The distinctive features of mountain pastoral families in the past, and their adaptations to both environmental and economic constraints, have been the subject of a large comparative literature. Less effort has been invested to explore the role of the family in today???s pastoral economy and sort out structural and cultural continuities from the glaring changes of the last decades. Relying mostly on ethnographic fieldwork conducted in several valleys of the Italian Western Alps, our investigation has found that contrary to some expectations families do retain a central role. However, our fine-grained study has brought to light a variety of different paths: in some cases, present-day shepherds and herders descend from families that have unbrokenly engaged in pastoralism for a long time; in other cases, younger generations have returned to pastoral professions their parents had abandoned for jobs in industry or the tertiary sector; in still other cases, it is ???new highlanders??? that turn to pastoralism and become the heirs of local pastoral knowledge. It has also emerged that, while families retain a central role, their structures have changed considerably if compared to the ones described for the remote and more recent past, and that both their size and composition and their entrepreneurial choices depend on a delicate balance to be struck between market demands, micro-demographic strategies and the availability of local resources: in the latter respect, access to communal resources to which some pastoral families are entitled by their local origin may prove crucial to the success of their enterprises.

The Role of the Family in Mountain Pastoralism - Change and Continuity. Ethnographic Evidence from the Western Italian Alps

FASSIO, Giulia;BATTAGLINI, Luca Maria;PORCELLANA, Valentina;VIAZZO, Piero
2014

Abstract

The distinctive features of mountain pastoral families in the past, and their adaptations to both environmental and economic constraints, have been the subject of a large comparative literature. Less effort has been invested to explore the role of the family in today???s pastoral economy and sort out structural and cultural continuities from the glaring changes of the last decades. Relying mostly on ethnographic fieldwork conducted in several valleys of the Italian Western Alps, our investigation has found that contrary to some expectations families do retain a central role. However, our fine-grained study has brought to light a variety of different paths: in some cases, present-day shepherds and herders descend from families that have unbrokenly engaged in pastoralism for a long time; in other cases, younger generations have returned to pastoral professions their parents had abandoned for jobs in industry or the tertiary sector; in still other cases, it is ???new highlanders??? that turn to pastoralism and become the heirs of local pastoral knowledge. It has also emerged that, while families retain a central role, their structures have changed considerably if compared to the ones described for the remote and more recent past, and that both their size and composition and their entrepreneurial choices depend on a delicate balance to be struck between market demands, micro-demographic strategies and the availability of local resources: in the latter respect, access to communal resources to which some pastoral families are entitled by their local origin may prove crucial to the success of their enterprises.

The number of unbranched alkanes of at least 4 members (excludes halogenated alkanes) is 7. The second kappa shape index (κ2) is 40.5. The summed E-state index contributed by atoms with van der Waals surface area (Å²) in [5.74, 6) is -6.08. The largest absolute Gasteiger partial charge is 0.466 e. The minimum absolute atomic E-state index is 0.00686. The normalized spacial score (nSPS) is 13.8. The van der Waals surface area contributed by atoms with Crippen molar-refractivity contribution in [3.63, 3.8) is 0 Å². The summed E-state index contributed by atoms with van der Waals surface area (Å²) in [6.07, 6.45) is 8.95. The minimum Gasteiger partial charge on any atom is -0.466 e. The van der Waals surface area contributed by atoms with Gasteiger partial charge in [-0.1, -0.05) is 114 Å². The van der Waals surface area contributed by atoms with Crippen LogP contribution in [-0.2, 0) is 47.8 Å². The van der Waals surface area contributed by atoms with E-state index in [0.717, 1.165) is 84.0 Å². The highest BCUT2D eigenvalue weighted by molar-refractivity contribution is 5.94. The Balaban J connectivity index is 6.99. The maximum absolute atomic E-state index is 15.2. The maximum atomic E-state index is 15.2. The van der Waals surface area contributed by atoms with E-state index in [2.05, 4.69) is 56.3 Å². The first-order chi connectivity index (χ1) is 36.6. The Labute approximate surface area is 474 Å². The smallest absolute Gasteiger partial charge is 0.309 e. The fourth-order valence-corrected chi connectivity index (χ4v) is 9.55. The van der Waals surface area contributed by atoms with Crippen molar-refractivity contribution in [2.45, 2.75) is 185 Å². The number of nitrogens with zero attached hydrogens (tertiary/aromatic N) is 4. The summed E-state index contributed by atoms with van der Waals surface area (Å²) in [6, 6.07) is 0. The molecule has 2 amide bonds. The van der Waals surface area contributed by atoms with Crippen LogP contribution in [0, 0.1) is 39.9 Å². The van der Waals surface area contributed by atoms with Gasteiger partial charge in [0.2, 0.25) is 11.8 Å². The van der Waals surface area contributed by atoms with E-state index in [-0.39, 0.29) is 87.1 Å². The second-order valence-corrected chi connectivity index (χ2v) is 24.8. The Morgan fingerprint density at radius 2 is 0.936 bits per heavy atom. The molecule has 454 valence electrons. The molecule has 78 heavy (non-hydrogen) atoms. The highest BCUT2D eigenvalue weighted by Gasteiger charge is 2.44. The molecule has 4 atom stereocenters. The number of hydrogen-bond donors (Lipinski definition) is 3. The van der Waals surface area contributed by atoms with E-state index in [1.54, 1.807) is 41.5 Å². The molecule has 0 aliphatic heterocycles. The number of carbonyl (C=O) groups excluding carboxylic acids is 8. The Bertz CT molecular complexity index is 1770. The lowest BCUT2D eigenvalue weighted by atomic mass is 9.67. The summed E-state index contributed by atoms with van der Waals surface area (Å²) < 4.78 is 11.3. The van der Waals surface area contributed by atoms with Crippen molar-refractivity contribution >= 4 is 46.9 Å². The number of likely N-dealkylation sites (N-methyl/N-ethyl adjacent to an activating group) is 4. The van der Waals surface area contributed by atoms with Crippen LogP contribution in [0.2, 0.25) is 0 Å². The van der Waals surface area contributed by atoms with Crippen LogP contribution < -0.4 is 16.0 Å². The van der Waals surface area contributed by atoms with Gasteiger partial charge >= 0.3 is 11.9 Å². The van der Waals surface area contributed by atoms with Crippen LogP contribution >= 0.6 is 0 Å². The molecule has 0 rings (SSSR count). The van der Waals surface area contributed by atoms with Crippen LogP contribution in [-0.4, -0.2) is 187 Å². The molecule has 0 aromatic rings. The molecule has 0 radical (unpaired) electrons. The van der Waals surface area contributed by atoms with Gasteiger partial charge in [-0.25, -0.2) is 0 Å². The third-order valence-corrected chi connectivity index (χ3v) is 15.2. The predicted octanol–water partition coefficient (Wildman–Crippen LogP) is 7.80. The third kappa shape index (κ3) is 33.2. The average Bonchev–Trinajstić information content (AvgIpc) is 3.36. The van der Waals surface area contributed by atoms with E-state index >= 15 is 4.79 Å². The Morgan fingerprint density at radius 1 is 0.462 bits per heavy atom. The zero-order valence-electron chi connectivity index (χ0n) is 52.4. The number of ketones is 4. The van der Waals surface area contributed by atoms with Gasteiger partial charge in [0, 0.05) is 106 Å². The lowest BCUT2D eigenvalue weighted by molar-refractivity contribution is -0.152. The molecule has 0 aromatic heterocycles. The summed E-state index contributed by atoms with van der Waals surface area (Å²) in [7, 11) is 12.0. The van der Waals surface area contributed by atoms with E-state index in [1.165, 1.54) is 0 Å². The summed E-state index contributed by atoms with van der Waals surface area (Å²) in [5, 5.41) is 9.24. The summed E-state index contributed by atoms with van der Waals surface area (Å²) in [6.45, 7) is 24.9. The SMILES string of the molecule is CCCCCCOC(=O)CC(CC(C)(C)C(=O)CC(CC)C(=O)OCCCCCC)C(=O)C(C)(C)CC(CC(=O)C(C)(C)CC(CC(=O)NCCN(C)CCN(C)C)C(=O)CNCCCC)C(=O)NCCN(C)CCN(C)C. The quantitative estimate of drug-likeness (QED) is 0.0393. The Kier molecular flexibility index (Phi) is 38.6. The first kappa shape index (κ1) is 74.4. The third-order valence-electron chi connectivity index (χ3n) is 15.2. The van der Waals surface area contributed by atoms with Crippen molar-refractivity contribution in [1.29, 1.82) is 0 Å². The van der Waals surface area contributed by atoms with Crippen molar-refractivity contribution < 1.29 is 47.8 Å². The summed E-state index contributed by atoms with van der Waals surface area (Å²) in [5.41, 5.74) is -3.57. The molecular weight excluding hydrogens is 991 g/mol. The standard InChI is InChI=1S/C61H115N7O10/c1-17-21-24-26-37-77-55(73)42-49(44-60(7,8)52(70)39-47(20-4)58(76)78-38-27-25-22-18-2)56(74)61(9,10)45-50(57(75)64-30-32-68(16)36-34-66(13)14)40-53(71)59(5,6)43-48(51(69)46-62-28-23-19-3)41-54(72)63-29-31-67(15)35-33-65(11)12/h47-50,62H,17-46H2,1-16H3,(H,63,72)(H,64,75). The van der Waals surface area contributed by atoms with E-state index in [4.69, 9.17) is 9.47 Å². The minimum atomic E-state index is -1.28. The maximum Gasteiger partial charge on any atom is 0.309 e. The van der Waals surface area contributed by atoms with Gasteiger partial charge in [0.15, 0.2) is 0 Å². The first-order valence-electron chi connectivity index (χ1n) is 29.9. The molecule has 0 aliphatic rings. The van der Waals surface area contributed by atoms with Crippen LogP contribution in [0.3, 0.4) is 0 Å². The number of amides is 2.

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http://www.bioone.org/doi/full/10.1659/MRD-JOURNAL-D-14-00019.1
mountain farming; family structures; mountain pastoral systems; tradition; new highlanders; ethnographic research; Western Italian Alps
Giulia Fassio; Luca M. Battaglini; Valentina Porcellana; Pier Paolo Viazzo
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Utilizza questo identificativo per citare o creare un link a questo documento: http://hdl.handle.net/2318/153590
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